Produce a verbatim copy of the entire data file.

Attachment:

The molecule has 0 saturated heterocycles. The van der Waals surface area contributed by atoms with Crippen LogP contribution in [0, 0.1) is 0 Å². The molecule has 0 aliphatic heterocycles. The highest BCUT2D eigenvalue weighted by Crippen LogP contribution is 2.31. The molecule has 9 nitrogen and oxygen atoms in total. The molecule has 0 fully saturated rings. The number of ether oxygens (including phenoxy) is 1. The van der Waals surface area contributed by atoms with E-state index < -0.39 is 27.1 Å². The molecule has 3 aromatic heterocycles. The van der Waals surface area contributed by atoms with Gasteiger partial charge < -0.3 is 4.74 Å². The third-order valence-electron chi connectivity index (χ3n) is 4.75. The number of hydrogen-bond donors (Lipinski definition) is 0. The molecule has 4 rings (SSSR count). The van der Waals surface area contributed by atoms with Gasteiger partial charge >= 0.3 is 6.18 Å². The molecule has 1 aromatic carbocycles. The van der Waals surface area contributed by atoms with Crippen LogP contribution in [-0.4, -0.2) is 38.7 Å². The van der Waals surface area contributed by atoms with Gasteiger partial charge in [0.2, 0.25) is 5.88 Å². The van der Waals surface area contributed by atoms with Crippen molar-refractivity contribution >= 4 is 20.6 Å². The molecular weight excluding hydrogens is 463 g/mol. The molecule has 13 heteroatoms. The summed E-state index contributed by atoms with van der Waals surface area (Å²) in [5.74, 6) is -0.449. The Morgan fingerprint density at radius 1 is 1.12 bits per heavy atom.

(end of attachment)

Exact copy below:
The molecule has 0 saturated heterocycles. The van der Waals surface area contributed by atoms with Crippen LogP contribution in [0, 0.1) is 0 Å². The molecule has 0 aliphatic heterocycles. The highest BCUT2D eigenvalue weighted by Crippen LogP contribution is 2.31. The molecule has 9 nitrogen and oxygen atoms in total. The molecule has 0 fully saturated rings. The number of ether oxygens (including phenoxy) is 1. The van der Waals surface area contributed by atoms with E-state index < -0.39 is 27.1 Å². The molecule has 3 aromatic heterocycles. The van der Waals surface area contributed by atoms with Gasteiger partial charge < -0.3 is 4.74 Å². The third-order valence-electron chi connectivity index (χ3n) is 4.75. The number of hydrogen-bond donors (Lipinski definition) is 0. The molecule has 4 rings (SSSR count). The van der Waals surface area contributed by atoms with Gasteiger partial charge >= 0.3 is 6.18 Å². The molecule has 1 aromatic carbocycles. The van der Waals surface area contributed by atoms with Crippen LogP contribution in [-0.4, -0.2) is 38.7 Å². The van der Waals surface area contributed by atoms with Gasteiger partial charge in [0.2, 0.25) is 5.88 Å². The van der Waals surface area contributed by atoms with Crippen molar-refractivity contribution >= 4 is 20.6 Å². The molecular weight excluding hydrogens is 463 g/mol. The molecule has 13 heteroatoms. The summed E-state index contributed by atoms with van der Waals surface area (Å²) in [5.74, 6) is -0.449. The Morgan fingerprint density at radius 1 is 1.12 bits per heavy atom.